Latin American art’s performance has sloped off this year - the following graph shows how it lags the resurgence in demand for post-war and impressionist works - but it remains “very vibrant and viable, especially as wealth continues to accumulate”, according to Mr Moses.

Castlestone Management, a UK fund manager which last year launched the first retail art fund, offering institutional and individual investors the opportunity to diversify out of traditional asset classes, says that when the value of money falls, the value of art, like that of gold, rises.

As its CEO Angus Murray, puts it, art is “an irreplaceable, unleveraged real asset which responds well in a time when the possibility of inflation is on the horizon alongside the rapid decline of the real purchasing power of money.”

Soaring bid and sales volumes at New York and London auctions since late last year prove confidence in the art market is back. “People haven’t suddenly become cultured, it’s a hedge against inflation and shows art is becoming more and more a respected asset class,” says Constanze Kubern, Castlestone’s senior art adviser.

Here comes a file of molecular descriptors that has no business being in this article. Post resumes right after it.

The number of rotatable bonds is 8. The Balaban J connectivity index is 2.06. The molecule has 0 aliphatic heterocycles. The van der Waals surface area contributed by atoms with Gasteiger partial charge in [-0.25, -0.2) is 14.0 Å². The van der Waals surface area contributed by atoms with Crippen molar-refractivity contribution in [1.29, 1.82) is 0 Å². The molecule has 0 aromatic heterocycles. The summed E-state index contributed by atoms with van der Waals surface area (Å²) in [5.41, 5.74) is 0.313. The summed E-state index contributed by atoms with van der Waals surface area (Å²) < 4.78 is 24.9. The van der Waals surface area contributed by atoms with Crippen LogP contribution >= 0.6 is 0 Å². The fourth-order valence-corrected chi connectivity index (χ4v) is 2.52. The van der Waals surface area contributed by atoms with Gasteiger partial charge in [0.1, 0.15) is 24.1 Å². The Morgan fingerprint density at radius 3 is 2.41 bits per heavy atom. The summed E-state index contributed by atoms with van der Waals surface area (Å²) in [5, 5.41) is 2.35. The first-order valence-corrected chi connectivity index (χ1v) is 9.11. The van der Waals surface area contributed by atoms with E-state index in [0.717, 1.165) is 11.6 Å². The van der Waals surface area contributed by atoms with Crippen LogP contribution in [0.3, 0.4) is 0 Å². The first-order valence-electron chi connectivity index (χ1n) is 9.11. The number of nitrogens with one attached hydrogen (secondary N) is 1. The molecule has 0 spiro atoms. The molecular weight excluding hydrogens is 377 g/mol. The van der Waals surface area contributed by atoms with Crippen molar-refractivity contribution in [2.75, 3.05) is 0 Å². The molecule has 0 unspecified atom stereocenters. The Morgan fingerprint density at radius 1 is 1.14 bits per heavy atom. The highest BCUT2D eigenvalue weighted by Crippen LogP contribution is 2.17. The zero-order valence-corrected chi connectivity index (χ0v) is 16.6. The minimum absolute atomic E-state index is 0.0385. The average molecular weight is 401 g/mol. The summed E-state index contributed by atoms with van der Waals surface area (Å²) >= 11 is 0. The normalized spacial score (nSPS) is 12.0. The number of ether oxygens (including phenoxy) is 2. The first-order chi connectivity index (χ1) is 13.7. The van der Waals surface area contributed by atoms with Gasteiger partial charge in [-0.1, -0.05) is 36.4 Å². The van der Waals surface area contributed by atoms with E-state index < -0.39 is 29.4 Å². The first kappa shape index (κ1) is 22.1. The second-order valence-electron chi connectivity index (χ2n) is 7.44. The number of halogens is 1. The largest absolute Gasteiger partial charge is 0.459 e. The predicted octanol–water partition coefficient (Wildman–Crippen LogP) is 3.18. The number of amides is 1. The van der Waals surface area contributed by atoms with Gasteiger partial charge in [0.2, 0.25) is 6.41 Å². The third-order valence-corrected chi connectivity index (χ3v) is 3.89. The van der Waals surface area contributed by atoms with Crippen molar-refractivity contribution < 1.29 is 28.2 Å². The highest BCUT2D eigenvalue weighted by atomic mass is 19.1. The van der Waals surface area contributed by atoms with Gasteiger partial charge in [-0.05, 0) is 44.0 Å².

Though “blue chip” artists can prove costly investments - Pablo Picasso’s “Nude, Green Leaves and Bust” sold for $106.5m in New York in May, setting a new world record - art gets good returns, as the following chart from Castlestone shows:

(click chart to enlarge)

And there is plenty of upside yet. Castlestone expects art prices to rise 40 per cent over the next couple of years as the market recovers from lows in 2009.

Emerging market and Latin American art was on the up before the 2009 economic downturn, and is now picking up steam again. Phillips de Pury, one of the other big auction house alongside Sotheby’s and Christie’s, held a Bric auction in London in April, and Latin American art was showcased in the Pinta art show in London in June, a expansion from Pinta’s roots in New York.

Bric and Latin art can be speculative and thus risky, and Castlestone doesn’t own any Latin American art yet - it focuses on the “golden middle” of post-war art where prices and returns are good. But Kubern said she had Colombian artist Fernando Botero on her shopping list.

So emerging market investors may want to grab their cheque books and rush to get seats at the October-November auction season in London and New York. And make sure they have enough cash left over for the ArtBasel fair in Miami Beach in December.

Nigeria’s art collectors: a nice new market, The Economist
The Rise of the Emerging Art Economy, Businessweek

Tags: ,

Posted by frassinetti at 4:25 PM EDT
Monday, 30 August 2010
About Bob Frassinetti
Topic: Bob Frassinetti

Don Frassinetti, el Hombre que no tuvo infancia.

Don Frassinetti, el Hombre que no tuvo infancia. El Mayor coleccionista de Juguees Industra Nacional. Revista ventitres. 3/8/2006 Año 9 numero 421. Por Diego Rojas

2 photos | 8 views | Add a comment?

items are from 30 Aug 2010.

Posted by frassinetti at 11:27 AM EDT